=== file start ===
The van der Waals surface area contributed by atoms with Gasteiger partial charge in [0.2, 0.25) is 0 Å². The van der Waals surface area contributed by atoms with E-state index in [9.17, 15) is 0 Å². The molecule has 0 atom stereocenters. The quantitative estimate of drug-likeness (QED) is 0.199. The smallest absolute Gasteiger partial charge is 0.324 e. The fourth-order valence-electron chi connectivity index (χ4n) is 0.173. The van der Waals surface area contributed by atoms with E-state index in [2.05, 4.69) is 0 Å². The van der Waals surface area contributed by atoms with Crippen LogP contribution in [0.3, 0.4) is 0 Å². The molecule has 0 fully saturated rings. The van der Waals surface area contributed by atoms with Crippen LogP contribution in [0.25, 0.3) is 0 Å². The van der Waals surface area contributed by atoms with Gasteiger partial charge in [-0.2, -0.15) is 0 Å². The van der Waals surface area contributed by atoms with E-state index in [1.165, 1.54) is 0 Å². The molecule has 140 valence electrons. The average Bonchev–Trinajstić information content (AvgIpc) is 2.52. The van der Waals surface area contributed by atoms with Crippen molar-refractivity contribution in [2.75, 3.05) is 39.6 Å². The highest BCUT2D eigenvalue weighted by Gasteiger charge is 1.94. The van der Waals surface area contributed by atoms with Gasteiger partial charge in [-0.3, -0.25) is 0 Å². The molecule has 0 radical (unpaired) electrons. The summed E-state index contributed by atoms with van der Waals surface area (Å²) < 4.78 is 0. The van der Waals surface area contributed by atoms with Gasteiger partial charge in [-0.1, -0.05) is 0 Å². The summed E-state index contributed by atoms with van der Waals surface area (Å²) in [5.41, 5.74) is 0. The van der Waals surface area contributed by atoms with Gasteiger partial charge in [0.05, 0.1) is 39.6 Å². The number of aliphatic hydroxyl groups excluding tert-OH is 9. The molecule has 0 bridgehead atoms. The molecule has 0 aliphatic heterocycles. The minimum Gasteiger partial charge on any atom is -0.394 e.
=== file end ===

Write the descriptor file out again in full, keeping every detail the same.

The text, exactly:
The van der Waals surface area contributed by atoms with Gasteiger partial charge in [0.2, 0.25) is 0 Å². The van der Waals surface area contributed by atoms with E-state index in [9.17, 15) is 0 Å². The molecule has 0 atom stereocenters. The quantitative estimate of drug-likeness (QED) is 0.199. The smallest absolute Gasteiger partial charge is 0.324 e. The fourth-order valence-electron chi connectivity index (χ4n) is 0.173. The van der Waals surface area contributed by atoms with E-state index in [2.05, 4.69) is 0 Å². The van der Waals surface area contributed by atoms with Crippen LogP contribution in [0.3, 0.4) is 0 Å². The molecule has 0 fully saturated rings. The van der Waals surface area contributed by atoms with Crippen LogP contribution in [0.25, 0.3) is 0 Å². The van der Waals surface area contributed by atoms with Gasteiger partial charge in [-0.2, -0.15) is 0 Å². The van der Waals surface area contributed by atoms with E-state index in [1.165, 1.54) is 0 Å². The molecule has 140 valence electrons. The average Bonchev–Trinajstić information content (AvgIpc) is 2.52. The van der Waals surface area contributed by atoms with Crippen molar-refractivity contribution in [2.75, 3.05) is 39.6 Å². The highest BCUT2D eigenvalue weighted by Gasteiger charge is 1.94. The van der Waals surface area contributed by atoms with Gasteiger partial charge in [-0.3, -0.25) is 0 Å². The molecule has 0 radical (unpaired) electrons. The summed E-state index contributed by atoms with van der Waals surface area (Å²) < 4.78 is 0. The van der Waals surface area contributed by atoms with Gasteiger partial charge in [-0.1, -0.05) is 0 Å². The summed E-state index contributed by atoms with van der Waals surface area (Å²) in [5.41, 5.74) is 0. The van der Waals surface area contributed by atoms with Gasteiger partial charge in [0.05, 0.1) is 39.6 Å². The number of aliphatic hydroxyl groups excluding tert-OH is 9. The molecule has 0 bridgehead atoms. The molecule has 0 aliphatic heterocycles. The minimum Gasteiger partial charge on any atom is -0.394 e.